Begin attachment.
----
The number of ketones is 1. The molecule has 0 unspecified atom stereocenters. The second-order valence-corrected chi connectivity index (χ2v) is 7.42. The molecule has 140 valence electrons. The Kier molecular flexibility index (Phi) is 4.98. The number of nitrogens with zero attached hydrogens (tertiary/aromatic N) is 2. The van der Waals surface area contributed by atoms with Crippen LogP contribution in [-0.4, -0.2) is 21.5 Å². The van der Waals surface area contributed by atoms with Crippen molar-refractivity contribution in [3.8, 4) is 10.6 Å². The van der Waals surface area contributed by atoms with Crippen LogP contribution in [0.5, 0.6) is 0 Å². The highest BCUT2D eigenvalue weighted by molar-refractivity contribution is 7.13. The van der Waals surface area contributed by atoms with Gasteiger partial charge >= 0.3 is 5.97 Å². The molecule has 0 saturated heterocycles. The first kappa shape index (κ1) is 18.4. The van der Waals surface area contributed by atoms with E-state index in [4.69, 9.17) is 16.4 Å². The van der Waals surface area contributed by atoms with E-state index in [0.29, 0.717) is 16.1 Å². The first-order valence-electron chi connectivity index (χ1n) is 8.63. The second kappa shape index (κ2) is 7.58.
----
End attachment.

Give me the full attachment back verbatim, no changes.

The number of ketones is 1. The molecule has 0 unspecified atom stereocenters. The second-order valence-corrected chi connectivity index (χ2v) is 7.42. The molecule has 140 valence electrons. The Kier molecular flexibility index (Phi) is 4.98. The number of nitrogens with zero attached hydrogens (tertiary/aromatic N) is 2. The van der Waals surface area contributed by atoms with Crippen LogP contribution in [-0.4, -0.2) is 21.5 Å². The van der Waals surface area contributed by atoms with Crippen molar-refractivity contribution in [3.8, 4) is 10.6 Å². The van der Waals surface area contributed by atoms with Crippen LogP contribution in [0.5, 0.6) is 0 Å². The highest BCUT2D eigenvalue weighted by molar-refractivity contribution is 7.13. The van der Waals surface area contributed by atoms with Gasteiger partial charge >= 0.3 is 5.97 Å². The molecule has 0 saturated heterocycles. The first kappa shape index (κ1) is 18.4. The van der Waals surface area contributed by atoms with E-state index in [4.69, 9.17) is 16.4 Å². The van der Waals surface area contributed by atoms with E-state index in [0.29, 0.717) is 16.1 Å². The first-order valence-electron chi connectivity index (χ1n) is 8.63. The second kappa shape index (κ2) is 7.58.